Honest Tea, famous for its no-nonsense approach to marketing and the philosophy of honesty, has created a comic book to tell its corporate history in pictures. The “Mission in a Bottle” book highlights the Honest Tea’s journey, full of both missteps and right decisions, that led to success.
Pic.: The Honest Tea «Mission ina Bottle» book cover, www.missioninabottle.net (click to enlarge)
The story, illustrated by graphic artist Sungyoon Choi, is written by Honest Tea co-founders Seth Goldman and his professor at the Yale School of Management Barry Nalebuff. They really have a lot to tell about building a truly flourishing brand—founded in 1998 and sold to Coca-Cola in 2011, it experienced a lot of ups and downs, rising from $1.1 million in sales in 1999 to $75 million when was bought out by The Coca-Cola Company. Their major goal was to make “bottled iced tea that actually tasted like tea.”
The book, which will be available starting September 3, 2013, can be pre-ordered on the website, MissionInABottle, in one of the four packages. These are The Sip (one copy of the book, one signed book plate, 1 limited-edition T-shirt) at $25, and much bigger kits The Full Serving at $225, Multiserve at $550, and The tea Party at $2100. The budget of the marketing campaign is not disclosed, and according to The New York Times, it is separate from the company’s advertising spends.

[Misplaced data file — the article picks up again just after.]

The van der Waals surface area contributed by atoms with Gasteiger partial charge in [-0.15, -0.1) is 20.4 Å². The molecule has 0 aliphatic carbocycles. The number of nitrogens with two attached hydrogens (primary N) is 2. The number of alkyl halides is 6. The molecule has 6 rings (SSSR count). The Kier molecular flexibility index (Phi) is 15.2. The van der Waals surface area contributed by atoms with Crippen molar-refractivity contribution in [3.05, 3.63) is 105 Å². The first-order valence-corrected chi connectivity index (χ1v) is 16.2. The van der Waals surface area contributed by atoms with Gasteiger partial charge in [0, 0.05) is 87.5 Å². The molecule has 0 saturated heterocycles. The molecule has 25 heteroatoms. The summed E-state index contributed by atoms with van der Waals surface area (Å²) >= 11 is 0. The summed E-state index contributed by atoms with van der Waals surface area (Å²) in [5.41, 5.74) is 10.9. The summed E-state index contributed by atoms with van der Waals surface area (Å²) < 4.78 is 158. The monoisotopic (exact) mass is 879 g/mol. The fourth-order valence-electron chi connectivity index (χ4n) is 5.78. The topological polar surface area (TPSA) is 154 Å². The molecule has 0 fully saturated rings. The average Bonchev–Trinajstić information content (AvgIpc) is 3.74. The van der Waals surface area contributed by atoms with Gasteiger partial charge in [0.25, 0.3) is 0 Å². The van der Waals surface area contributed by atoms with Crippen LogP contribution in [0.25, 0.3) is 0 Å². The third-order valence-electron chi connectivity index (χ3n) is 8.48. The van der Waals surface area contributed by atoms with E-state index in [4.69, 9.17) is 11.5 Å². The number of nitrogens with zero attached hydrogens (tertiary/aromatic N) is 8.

“We created this book for much the same reason we founded Honest Tea; we wanted a book that we wish we could’ve read before we started out. While this is a story about building a brand, it’s also a story where life gets in the way. We share some of the personal struggles any entrepreneur inevitably faces while trying to balance the demands of raising a company and a family,” say authors of the book on the dedicated page.
In fact, the new business book is targeting not Honest Tea consumers, but aspiring entrepreneurs, who are thinking of or start developing their businesses. To support this mission, the first year’s proceeds will be donated to three nonprofits, including the National Foundation for Teaching Entrepreneurship, writes The New York Times.